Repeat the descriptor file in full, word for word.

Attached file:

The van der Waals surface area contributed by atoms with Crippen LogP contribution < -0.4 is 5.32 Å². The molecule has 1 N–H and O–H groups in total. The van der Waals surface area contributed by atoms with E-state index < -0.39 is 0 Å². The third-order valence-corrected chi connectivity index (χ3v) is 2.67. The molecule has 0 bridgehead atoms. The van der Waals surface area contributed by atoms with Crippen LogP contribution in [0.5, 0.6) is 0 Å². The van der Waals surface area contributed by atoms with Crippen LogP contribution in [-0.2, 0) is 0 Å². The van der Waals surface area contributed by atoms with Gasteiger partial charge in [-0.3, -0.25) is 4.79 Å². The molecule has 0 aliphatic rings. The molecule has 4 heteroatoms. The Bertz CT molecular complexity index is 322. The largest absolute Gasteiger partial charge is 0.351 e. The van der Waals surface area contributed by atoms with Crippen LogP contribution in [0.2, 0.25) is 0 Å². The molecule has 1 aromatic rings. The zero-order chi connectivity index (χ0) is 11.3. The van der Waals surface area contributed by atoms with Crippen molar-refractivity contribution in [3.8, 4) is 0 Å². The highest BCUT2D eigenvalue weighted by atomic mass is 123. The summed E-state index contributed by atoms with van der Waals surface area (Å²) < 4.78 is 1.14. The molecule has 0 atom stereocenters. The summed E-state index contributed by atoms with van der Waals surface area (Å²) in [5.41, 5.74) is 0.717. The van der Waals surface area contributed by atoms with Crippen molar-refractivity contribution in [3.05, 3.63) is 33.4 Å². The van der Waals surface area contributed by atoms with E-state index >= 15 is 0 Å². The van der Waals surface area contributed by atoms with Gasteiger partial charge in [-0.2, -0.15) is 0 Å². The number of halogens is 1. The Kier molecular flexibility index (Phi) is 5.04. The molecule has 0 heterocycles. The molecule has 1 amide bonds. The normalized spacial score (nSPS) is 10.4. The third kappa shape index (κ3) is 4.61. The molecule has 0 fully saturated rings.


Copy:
The van der Waals surface area contributed by atoms with Crippen LogP contribution < -0.4 is 5.32 Å². The molecule has 1 N–H and O–H groups in total. The van der Waals surface area contributed by atoms with E-state index < -0.39 is 0 Å². The third-order valence-corrected chi connectivity index (χ3v) is 2.67. The molecule has 0 bridgehead atoms. The van der Waals surface area contributed by atoms with Crippen LogP contribution in [0.5, 0.6) is 0 Å². The van der Waals surface area contributed by atoms with Crippen LogP contribution in [-0.2, 0) is 0 Å². The van der Waals surface area contributed by atoms with Gasteiger partial charge in [-0.3, -0.25) is 4.79 Å². The molecule has 0 aliphatic rings. The molecule has 4 heteroatoms. The Bertz CT molecular complexity index is 322. The largest absolute Gasteiger partial charge is 0.351 e. The van der Waals surface area contributed by atoms with Crippen LogP contribution in [0.2, 0.25) is 0 Å². The molecule has 1 aromatic rings. The zero-order chi connectivity index (χ0) is 11.3. The van der Waals surface area contributed by atoms with Crippen molar-refractivity contribution in [3.8, 4) is 0 Å². The highest BCUT2D eigenvalue weighted by atomic mass is 123. The summed E-state index contributed by atoms with van der Waals surface area (Å²) < 4.78 is 1.14. The molecule has 0 atom stereocenters. The summed E-state index contributed by atoms with van der Waals surface area (Å²) in [5.41, 5.74) is 0.717. The van der Waals surface area contributed by atoms with Crippen molar-refractivity contribution in [3.05, 3.63) is 33.4 Å². The van der Waals surface area contributed by atoms with E-state index >= 15 is 0 Å². The van der Waals surface area contributed by atoms with Gasteiger partial charge in [-0.2, -0.15) is 0 Å². The number of halogens is 1. The Kier molecular flexibility index (Phi) is 5.04. The molecule has 0 heterocycles. The molecule has 1 amide bonds. The normalized spacial score (nSPS) is 10.4. The third kappa shape index (κ3) is 4.61. The molecule has 0 fully saturated rings.